About the Activity

Learning the difference between needs and wants is part of better understanding how to make sound decisions about money. Using a cut-and-paste technique on paper, kids will create an infographic showing pictures of their wants and needs, identifying which are most important to them.
Grades: 3 – 8
Topic: Financial Literacy
Estimated Time: 45 Minutes
Brought to you by TD Ameritrade and Penn State Extension

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These simple materials—along with a few specialty supplies—will get you started.

  • Scissors
  • Glue or tape
  • Pen, pencil, or marker
  • Old magazines or newspapers
  • Large sheet of paper or a poster board
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Activity Steps

  1. Start with a magazine or a newspaper that has a lot of photos and advertisements. Cut out pictures (about 15-20) of different types of objects or people: family, clothing and shoes (basic and designer), health care providers, electronic devices, a house, accessories and jewelry, water, food and drinks, books, school, cars, personal care products.
  2. At the top center of your sheet of paper or poster board, write your name. To the left of it, write “Needs”. To the right of your name, write “Wants.”
Father and daughter doing a financial literacy activity
  1. Now attach your cutouts with glue or tape. Think about each cutout and decide if it’s a want or a need. Then decide how important it is to you. Place items on either the want side or need side of the board, positioning them close to your name at the top if they are important. If they’re less important, they can go lower. If they’re not at all important to you, place them near the bottom.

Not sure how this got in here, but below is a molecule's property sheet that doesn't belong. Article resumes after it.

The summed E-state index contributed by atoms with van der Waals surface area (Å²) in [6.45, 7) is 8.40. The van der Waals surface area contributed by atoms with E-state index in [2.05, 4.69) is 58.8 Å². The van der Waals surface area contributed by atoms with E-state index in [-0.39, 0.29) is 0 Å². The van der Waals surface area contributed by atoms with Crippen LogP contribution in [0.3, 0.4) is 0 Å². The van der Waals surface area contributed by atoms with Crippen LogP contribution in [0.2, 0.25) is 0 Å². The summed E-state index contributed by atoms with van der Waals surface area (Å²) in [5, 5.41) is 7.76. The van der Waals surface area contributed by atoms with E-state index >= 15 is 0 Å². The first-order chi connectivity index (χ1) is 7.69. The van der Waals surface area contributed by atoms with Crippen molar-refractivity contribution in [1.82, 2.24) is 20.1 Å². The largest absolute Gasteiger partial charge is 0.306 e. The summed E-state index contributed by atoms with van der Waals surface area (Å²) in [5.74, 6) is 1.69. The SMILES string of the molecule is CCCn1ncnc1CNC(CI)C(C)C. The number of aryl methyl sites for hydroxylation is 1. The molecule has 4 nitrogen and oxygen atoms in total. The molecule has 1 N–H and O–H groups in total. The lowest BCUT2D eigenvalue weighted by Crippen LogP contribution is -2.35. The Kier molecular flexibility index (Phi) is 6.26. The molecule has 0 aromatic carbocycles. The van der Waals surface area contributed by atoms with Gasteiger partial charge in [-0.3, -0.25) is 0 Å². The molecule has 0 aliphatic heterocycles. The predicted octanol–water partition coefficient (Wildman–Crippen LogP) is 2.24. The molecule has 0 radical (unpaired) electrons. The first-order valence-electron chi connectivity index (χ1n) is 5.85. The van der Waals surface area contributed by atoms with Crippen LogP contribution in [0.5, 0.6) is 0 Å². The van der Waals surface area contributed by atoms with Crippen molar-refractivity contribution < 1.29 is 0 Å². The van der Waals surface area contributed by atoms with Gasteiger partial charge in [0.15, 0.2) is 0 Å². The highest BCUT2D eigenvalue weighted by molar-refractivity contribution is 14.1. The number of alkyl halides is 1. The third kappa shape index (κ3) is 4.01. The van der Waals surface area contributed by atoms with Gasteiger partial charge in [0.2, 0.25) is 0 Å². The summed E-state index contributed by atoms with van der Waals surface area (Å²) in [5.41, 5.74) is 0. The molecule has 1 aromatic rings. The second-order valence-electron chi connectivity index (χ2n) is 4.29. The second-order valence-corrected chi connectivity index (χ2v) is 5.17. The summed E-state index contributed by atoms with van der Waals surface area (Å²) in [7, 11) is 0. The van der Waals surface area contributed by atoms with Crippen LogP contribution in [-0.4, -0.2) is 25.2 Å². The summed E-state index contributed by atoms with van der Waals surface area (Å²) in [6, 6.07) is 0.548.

2. Now that you have identified your needs and wants, make your best guess about how much money you would need to afford everything. First, estimate how much money it would take to pay for each of your needs. Are these one-time costs, or ongoing (meaning you would need to continue paying for every month)? Next, estimate how much money you would need to cover your wants. What is the total for each category, and what is the total overall? Look again at your list, are you missing anything important?

Bonus Activity (Optional)
Look around your bedroom and make a list of 10 items, anything from furniture to electronic devices to pieces of clothing and shoes. For each item, think about why it was purchased. Was it a need or a want?
For younger kids, give them 5-6 sticky notes, then ask them to place them next to the items that are most important based on how they’ve ranked them. Have them imagine that the things they place the notes next to they can have, and those they do not, they can not have. This may mean choosing a home over a car, or a doctor’s visit over a new pair of shoes.
For older kids, once you’ve identified your needs and wants you can start to think about developing a budget, including tracking your income and expenses. To learn more about how to create a budget, look at the curriculum, My Financial Future, and complete the activities, Managing Your Money Flow and Bringing Home the Bacon.

Reflection Questions
Questions for your kids and teens.

  1. What is the difference between a need and a want?
  2. What is the difference between a need and a want?
  3. How does distinguishing between needs and wants affect your purchasing decisions?
  4. How do needs and wants affect your family’s purchases?
  5. What will you do differently now that you understand needs and wants?
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Investigate and Explore
Take what you've learned to the next level to learn more and explore the possibilities.

Needs can be ranked in five categories, listed in order of greatest importance to least: physical (things like food and water), safety (such as having safe place to live), social (love), self-esteem (recognition by others) and self-actualization (developing your greatest potential with new experiences). “Wants” is the word for many things that fall outside of those categories, like ice cream or video games, or the desire to be the most popular in school.
Understanding needs versus wants can help when deciding the best way to spend your money.

Adult helping youth learning financial literacy skills

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